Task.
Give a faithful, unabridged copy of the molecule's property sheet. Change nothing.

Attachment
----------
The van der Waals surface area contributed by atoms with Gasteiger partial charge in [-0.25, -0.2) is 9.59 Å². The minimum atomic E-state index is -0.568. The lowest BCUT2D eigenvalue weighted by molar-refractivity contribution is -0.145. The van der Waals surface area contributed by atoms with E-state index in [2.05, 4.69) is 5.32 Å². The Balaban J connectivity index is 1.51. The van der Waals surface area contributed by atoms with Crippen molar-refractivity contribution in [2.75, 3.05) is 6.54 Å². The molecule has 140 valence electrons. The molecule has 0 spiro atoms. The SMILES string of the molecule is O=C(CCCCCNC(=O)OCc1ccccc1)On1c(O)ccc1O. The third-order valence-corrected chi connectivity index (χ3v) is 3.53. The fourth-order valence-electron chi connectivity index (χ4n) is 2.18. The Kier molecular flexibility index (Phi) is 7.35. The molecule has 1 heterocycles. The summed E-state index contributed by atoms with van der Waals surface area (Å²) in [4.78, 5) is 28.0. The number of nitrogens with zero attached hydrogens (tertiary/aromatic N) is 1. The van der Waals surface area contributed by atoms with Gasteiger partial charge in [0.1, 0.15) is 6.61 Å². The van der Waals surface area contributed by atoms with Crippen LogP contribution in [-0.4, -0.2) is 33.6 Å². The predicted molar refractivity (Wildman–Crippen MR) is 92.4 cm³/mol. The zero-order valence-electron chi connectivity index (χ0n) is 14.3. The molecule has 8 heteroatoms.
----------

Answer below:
The van der Waals surface area contributed by atoms with Gasteiger partial charge in [-0.25, -0.2) is 9.59 Å². The minimum atomic E-state index is -0.568. The lowest BCUT2D eigenvalue weighted by molar-refractivity contribution is -0.145. The van der Waals surface area contributed by atoms with E-state index in [2.05, 4.69) is 5.32 Å². The Balaban J connectivity index is 1.51. The van der Waals surface area contributed by atoms with Crippen molar-refractivity contribution in [2.75, 3.05) is 6.54 Å². The molecule has 140 valence electrons. The molecule has 0 spiro atoms. The SMILES string of the molecule is O=C(CCCCCNC(=O)OCc1ccccc1)On1c(O)ccc1O. The third-order valence-corrected chi connectivity index (χ3v) is 3.53. The fourth-order valence-electron chi connectivity index (χ4n) is 2.18. The Kier molecular flexibility index (Phi) is 7.35. The molecule has 1 heterocycles. The summed E-state index contributed by atoms with van der Waals surface area (Å²) in [4.78, 5) is 28.0. The number of nitrogens with zero attached hydrogens (tertiary/aromatic N) is 1. The van der Waals surface area contributed by atoms with Gasteiger partial charge in [0.1, 0.15) is 6.61 Å². The van der Waals surface area contributed by atoms with Crippen LogP contribution in [-0.4, -0.2) is 33.6 Å². The predicted molar refractivity (Wildman–Crippen MR) is 92.4 cm³/mol. The zero-order valence-electron chi connectivity index (χ0n) is 14.3. The molecule has 8 heteroatoms.